"У них есть вода."

Translation:They have water.

November 5, 2015

This discussion is locked.


They may not have a home or a mother, but at least they have water...


Hey, water do be vital


What does the Y in the begining mean?


У (not Y) here means "at" or "by". Much more literally, this sentence actually says "By them, there is water."


Y is something like the person or the character


I'm a bit confused about why is них used here, according to http://masterrussian.com/aa110100a.shtml the genitive form of "oни" is "их".

Would "У их есть вода." also be an acceptable answer?


Personal pronouns get an «н» if preceded by a preposition. Think a/an in English.


Is that only the case if they start with a vowel as well?

If I said «У меня есть вода» then меня would stay the same.


Yes. I believe this only affects 3rd person pronouns.


Yes, all the 3rd person pronouns start with a vowel and that is how the rule is applied. As I found, "Pronouns that start with vowels may be proceeded by the letter "н" when used with some prepositions."



what norrius says :)

он/она/они gen. У него / у неё / у них.
dat. К нему / к ней / к ним.
inst. С ним / с ней / с ними.
pre. О нём/о ней/ о них


I think" y" is used to indicate second time ...folks


They have water, Get em boys! rustle and chanting of plumbers in the distance


Why isnt this “Do they have water” there are others identical to this which are questions


Why can't it be "they have the water?"


It actually can be. There is a verb "to have" in Russian. But, it's a culture thing. An example for, let's say, English-speaking people in the USA: saying "motion picture" instead of "movie" or "film" used to be a thing. Now, if used by a person at all, it's used very seldom. "Movie" and "Film" took over as the two words that the vast majority of people ever say; our culture changed. The whole "u ... est'" thing must have become so popular that it became the norm.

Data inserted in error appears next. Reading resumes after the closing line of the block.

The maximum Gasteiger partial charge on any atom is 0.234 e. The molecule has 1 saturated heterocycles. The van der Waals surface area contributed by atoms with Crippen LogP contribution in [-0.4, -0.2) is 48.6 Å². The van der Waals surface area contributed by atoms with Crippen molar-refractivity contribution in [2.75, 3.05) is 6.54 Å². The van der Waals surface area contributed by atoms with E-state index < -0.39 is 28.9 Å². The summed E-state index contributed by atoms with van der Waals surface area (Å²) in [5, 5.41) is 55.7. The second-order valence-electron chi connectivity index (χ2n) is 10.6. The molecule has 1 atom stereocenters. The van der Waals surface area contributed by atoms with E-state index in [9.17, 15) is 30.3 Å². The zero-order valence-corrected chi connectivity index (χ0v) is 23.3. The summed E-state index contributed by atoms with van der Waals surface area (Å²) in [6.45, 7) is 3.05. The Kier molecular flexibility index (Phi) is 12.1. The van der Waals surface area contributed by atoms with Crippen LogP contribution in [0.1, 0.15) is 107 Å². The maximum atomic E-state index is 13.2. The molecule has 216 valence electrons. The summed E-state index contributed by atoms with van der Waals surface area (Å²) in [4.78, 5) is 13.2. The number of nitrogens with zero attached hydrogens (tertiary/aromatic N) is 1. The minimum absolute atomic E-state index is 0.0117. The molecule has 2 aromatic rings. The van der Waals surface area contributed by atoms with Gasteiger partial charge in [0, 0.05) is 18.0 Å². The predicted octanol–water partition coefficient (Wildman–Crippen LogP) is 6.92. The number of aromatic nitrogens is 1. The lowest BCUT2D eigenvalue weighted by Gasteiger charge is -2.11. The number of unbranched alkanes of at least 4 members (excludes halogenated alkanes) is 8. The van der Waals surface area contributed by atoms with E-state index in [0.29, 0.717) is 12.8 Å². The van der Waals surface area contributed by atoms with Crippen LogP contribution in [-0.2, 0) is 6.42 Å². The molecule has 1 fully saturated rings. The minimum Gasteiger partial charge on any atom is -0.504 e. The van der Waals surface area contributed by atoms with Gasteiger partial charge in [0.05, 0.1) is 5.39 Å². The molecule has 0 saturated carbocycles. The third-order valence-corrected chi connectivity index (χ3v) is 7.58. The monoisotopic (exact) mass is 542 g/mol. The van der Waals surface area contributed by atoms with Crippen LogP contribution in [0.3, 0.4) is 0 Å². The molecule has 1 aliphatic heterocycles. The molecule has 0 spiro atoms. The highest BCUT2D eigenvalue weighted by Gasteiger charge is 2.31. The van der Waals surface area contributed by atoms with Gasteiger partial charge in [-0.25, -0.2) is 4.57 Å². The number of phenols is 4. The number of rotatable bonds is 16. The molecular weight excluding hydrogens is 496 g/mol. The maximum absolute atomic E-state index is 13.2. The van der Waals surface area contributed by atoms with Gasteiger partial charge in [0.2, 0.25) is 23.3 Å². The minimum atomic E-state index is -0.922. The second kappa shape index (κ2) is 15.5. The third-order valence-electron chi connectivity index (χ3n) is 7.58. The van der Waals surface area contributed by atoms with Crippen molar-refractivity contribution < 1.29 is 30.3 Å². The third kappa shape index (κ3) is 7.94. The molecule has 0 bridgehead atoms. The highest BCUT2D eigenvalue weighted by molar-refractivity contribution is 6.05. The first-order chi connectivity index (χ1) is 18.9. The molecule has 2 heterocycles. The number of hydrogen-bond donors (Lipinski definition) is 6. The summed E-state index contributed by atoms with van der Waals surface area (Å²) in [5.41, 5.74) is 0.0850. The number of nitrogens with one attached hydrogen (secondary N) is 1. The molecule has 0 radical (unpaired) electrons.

tl;dr You can say the sentence like that and you would be understood, it would just sound weird to most people.


What's the difference between Наше and наш?


наш is applied when the following noun is masculine and нашe when it's neutral.


Is the х pronounced like an English H?


No, it's like the 'ch' in Scottish loch or German nicht.


No it's like the letter خ in Arabic


Not like a letter H but like the letter H in a word. So, the way you pronounce H inside of HAVE, HUNGER etc.


I don't know why this is downvoted, it makes sense to me.


like the leter j in Spanish


Surviving an apocalypse be like:


I answered the stronger affirmation, "They do have water." I believe "They have water" simply should be "У них вода."


i said do they have water(༎ຶ ෴ ༎ຶ)


Is "них" pronounced like "nicht" in German but without the "t"?


This sounds like Fallout 4 where you have to find water, but another group of people have clean, drinkable water without nuclear radiation in it. Now, if you have an extremely powerful weapon, kill that group of people and steal their supply of clean, fresh water.


"Do they have water?" is ALSO "у них есть вода" - EXACTLY the same as, "They have water"!!


They, in the sentence у них есть - they have


Does "них" sound like "мих" to anyone else?


а знак вопроса где забыли?


not sure if anyone is around to answer, but what purpose does the "y" serve in this (and other) sentences?


How can you say "doesn't".. i mean the negation? У них не есть..?


How do you differenciate У них есть between a question and a statement? I see it come up as both 'they have' and 'do they have'. In text it is a bit easier with a question mark, but you dont get that in conversation, nor does scanning an entire sentence for the last character first make much sense.


In text it is a bit easier with a question mark, but you dont get that in conversation

In conversation you use the tone of your voice to make it a question.

nor does scanning an entire sentence for the last character first make much sense.

It makes sense for millions of Russians and native speakers of other languages that don't use inversion for questions. It's really not that hard.

There's no secret or a hidden trick here. A question mark in writing/typing and intonation in speech. That's it.


Figured it would be something to do with intonation. Only asked as in English you would use the word does to automatically imply that the sentence is a question, even if the speaker does not sound like they are asking one, perhaps really bored or being sarcastic.


Lost on what the difference is between what the genitive cases are versus what the nominative cases and and so on. Conjugations really help. Thank you.


Модераторы, обратите пожалуйста внимание на интонации озвучивания предложений. Там, где вопрос, озвучили с утвердительной интонацией, и наоборот. Встречаю такое во многих заданиях. Как можно в таком случае качественно изучать язык?


They do have water. .. is also correct


These voice responce exercises are annoying.


Is there an explanation for the use of "них" over "они" for pronouns I can refer to? What about proper nouns?

Learn Russian in just 5 minutes a day. For free.